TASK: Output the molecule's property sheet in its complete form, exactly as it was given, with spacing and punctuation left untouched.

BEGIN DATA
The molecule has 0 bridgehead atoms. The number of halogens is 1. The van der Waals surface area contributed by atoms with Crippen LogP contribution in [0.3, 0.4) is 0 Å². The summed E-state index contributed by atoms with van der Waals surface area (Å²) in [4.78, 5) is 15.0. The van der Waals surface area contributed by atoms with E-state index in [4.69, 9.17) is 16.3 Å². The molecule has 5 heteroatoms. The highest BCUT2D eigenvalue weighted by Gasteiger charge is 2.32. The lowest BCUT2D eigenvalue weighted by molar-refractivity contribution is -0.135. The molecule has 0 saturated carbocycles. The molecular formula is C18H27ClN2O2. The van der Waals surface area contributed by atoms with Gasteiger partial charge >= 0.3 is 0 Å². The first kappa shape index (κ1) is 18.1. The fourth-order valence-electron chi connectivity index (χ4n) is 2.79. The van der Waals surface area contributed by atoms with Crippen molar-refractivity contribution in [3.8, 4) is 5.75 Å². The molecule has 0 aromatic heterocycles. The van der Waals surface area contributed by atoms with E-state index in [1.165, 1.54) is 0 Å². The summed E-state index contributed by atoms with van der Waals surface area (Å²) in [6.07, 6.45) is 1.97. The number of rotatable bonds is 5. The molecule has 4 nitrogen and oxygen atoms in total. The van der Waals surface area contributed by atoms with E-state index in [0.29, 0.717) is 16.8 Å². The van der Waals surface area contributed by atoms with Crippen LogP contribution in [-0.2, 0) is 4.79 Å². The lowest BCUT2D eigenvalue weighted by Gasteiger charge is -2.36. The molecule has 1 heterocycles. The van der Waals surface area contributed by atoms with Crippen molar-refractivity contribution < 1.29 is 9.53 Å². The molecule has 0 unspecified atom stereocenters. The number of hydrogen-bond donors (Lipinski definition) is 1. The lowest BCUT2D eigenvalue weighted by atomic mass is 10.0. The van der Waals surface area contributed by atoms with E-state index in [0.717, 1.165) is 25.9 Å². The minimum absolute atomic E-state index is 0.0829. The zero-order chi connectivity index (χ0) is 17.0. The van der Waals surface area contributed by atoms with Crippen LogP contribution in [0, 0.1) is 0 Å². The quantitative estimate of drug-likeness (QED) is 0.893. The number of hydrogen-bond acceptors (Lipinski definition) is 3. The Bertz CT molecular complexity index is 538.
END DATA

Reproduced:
The molecule has 0 bridgehead atoms. The number of halogens is 1. The van der Waals surface area contributed by atoms with Crippen LogP contribution in [0.3, 0.4) is 0 Å². The summed E-state index contributed by atoms with van der Waals surface area (Å²) in [4.78, 5) is 15.0. The van der Waals surface area contributed by atoms with E-state index in [4.69, 9.17) is 16.3 Å². The molecule has 5 heteroatoms. The highest BCUT2D eigenvalue weighted by Gasteiger charge is 2.32. The lowest BCUT2D eigenvalue weighted by molar-refractivity contribution is -0.135. The molecule has 0 saturated carbocycles. The molecular formula is C18H27ClN2O2. The van der Waals surface area contributed by atoms with Gasteiger partial charge >= 0.3 is 0 Å². The first kappa shape index (κ1) is 18.1. The fourth-order valence-electron chi connectivity index (χ4n) is 2.79. The van der Waals surface area contributed by atoms with Crippen molar-refractivity contribution in [3.8, 4) is 5.75 Å². The molecule has 0 aromatic heterocycles. The van der Waals surface area contributed by atoms with E-state index in [1.165, 1.54) is 0 Å². The summed E-state index contributed by atoms with van der Waals surface area (Å²) in [6.07, 6.45) is 1.97. The number of rotatable bonds is 5. The molecule has 4 nitrogen and oxygen atoms in total. The van der Waals surface area contributed by atoms with E-state index in [0.29, 0.717) is 16.8 Å². The van der Waals surface area contributed by atoms with Crippen LogP contribution in [-0.2, 0) is 4.79 Å². The lowest BCUT2D eigenvalue weighted by Gasteiger charge is -2.36. The molecule has 1 heterocycles. The van der Waals surface area contributed by atoms with Crippen molar-refractivity contribution < 1.29 is 9.53 Å². The molecule has 0 unspecified atom stereocenters. The number of hydrogen-bond donors (Lipinski definition) is 1. The lowest BCUT2D eigenvalue weighted by atomic mass is 10.0. The van der Waals surface area contributed by atoms with E-state index in [0.717, 1.165) is 25.9 Å². The minimum absolute atomic E-state index is 0.0829. The zero-order chi connectivity index (χ0) is 17.0. The van der Waals surface area contributed by atoms with Crippen LogP contribution in [0, 0.1) is 0 Å². The quantitative estimate of drug-likeness (QED) is 0.893. The number of hydrogen-bond acceptors (Lipinski definition) is 3. The Bertz CT molecular complexity index is 538.